I believe my Nan inherited her love of gardening (might I add, her success at it) from her father, rather than from her mother. In 1961 great-grandfather’s garden was well overgrown, though there was a path down the middle of it to a shed or outhouse.

I’m not sure why my great-grandparents got so far into their garden for the photograph. It appears that someone placed a chair in amongst the plants for Jessie and her dog. She seems to be in her best funereal black. I wonder if she was buried in those clothes. (Not in their garden, of course!)

My Nan looked like her father, judging by this picture and my distant memory of the old man. Her mother may not have her teeth in, she looks pretty grim. I’m told she was more fond of whisky than company, and would stay in the kitchen when visitors came, sucking on a bottle. This may be totally untrue, though I rather like the thought of it. She seems fond of her little dog with its strangely human face, so anything can be forgiven her. I wish I knew what the dog was called. The Crows were big on names: My Nan was christened Charlotte Caroline Victoria. Nan’s brothers included a Cyril, a Percival and an Aubrey.

My Nan told me that she’d been named for the last three queens of England at the time of her birth in 1901. Perhaps that was so, but it happens that she was also named for her mother and grandmother.

As short as the Crows were, my Nan’s husband, my Grandfather Harry Charles Christopher Eldridge, was tall. Charlie was rather a handsome fellow with fair skin, and wavy, golden hair (in shoulder-length ringlets when he was very small posing in a sailor suit) and blue eyes. Nan, Lottie, had olive-coloured skin and black hair and eyes. I cannot tell from the photograph or memories of my great-grandfather whether he, or his wife, or both, contributed the more exotic colouring to the family gene pool. My father was like his mother, as are one of my sisters and one brother. I have the lighter complexion and blond, curly hair. Well, when I had hair it was curly. I’m not all that tall. My sisters are shorter, my brothers taller. No telling what will crawl out of the pool on a particular day.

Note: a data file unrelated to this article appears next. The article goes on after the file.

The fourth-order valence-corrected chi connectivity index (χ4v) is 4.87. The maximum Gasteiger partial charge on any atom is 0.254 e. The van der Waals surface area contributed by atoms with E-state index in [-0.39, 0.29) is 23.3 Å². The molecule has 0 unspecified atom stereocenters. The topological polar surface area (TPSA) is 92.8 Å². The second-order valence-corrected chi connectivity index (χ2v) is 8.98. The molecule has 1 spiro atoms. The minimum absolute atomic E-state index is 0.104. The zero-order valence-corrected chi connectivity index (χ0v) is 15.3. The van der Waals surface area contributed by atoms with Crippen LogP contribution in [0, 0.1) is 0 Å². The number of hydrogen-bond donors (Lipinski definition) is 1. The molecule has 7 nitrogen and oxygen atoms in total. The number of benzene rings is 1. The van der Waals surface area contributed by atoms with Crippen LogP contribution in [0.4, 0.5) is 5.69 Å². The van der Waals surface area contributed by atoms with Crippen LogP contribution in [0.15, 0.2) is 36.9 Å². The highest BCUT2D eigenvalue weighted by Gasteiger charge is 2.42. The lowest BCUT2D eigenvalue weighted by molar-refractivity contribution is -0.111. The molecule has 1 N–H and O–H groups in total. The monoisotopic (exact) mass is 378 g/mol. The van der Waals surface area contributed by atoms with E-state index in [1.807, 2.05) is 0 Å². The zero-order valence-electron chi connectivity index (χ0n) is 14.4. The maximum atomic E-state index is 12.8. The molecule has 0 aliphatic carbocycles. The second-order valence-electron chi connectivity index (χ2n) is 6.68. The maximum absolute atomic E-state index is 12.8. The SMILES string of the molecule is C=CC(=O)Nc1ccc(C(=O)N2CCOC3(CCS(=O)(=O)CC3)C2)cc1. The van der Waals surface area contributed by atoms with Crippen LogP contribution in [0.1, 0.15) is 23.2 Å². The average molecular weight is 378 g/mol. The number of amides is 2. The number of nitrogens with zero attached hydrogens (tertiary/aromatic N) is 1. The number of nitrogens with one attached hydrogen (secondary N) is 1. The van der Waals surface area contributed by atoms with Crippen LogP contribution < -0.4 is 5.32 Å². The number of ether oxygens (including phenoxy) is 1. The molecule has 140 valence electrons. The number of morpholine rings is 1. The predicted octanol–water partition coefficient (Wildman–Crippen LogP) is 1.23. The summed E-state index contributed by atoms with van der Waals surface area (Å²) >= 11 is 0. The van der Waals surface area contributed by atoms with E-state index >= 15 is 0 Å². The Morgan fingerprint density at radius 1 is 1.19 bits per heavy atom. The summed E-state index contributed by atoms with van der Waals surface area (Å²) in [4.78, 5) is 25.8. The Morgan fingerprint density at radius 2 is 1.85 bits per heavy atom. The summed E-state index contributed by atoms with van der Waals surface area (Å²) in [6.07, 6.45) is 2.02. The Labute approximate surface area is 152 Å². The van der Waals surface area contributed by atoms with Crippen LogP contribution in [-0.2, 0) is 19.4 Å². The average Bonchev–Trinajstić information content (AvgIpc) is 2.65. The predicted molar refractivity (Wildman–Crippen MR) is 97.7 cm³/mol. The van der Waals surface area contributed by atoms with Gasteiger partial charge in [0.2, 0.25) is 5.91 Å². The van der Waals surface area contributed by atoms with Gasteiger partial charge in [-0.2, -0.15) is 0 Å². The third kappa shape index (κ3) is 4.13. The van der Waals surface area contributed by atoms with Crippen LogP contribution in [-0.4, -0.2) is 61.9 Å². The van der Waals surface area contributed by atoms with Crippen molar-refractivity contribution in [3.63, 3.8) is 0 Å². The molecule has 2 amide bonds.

When I look in the mirror I see my father, muddled in with my mother ... another story ... in facial features, if not in colouring. Eldridge. Not Crow. I don’t see the couple in the photograph in my mirror. That’s because my mirror is not full-length. I dare say my more compact body owes something to John Lavender Crow. In the day I wore my trousers with the waist across my nipples, tie tucked in.

Taking a tape to John and Jessie Crow, I can measure them up and down and place them here or there. They are the matter of my life. My mind, if it exists at all, has nothing to do with them. My brain is what tells me I’m hungry, that I fancy a cup of tea (I do, right now), that it is bedtime. My brain processes the thoughts, the memories of the Crows. My brain chooses the keys that I strike to get this down on the page. John and Jessie allowed me a little (perhaps a lot) of the structure of their brains. I am not infused with their spirits, and not with those who came directly before and after.

Philip Larkin said: “They fuck you up, your mums and dads.” I believe he was meaning their treatment of their children, rather than the blue eyes or dark hair. One’s height doesn’t necessarily come into it. One can dye the hair, wear coloured lenses and platform shoes. My self is something of no importance, is it? My self is just a name I borrow for my lifetime, perhaps a postal address.

What matters are the footprints one leaves in time and space. The X one makes on the page.

And John and Jessie Crow come out, down the glittering, golden pavement. And their little dog barks.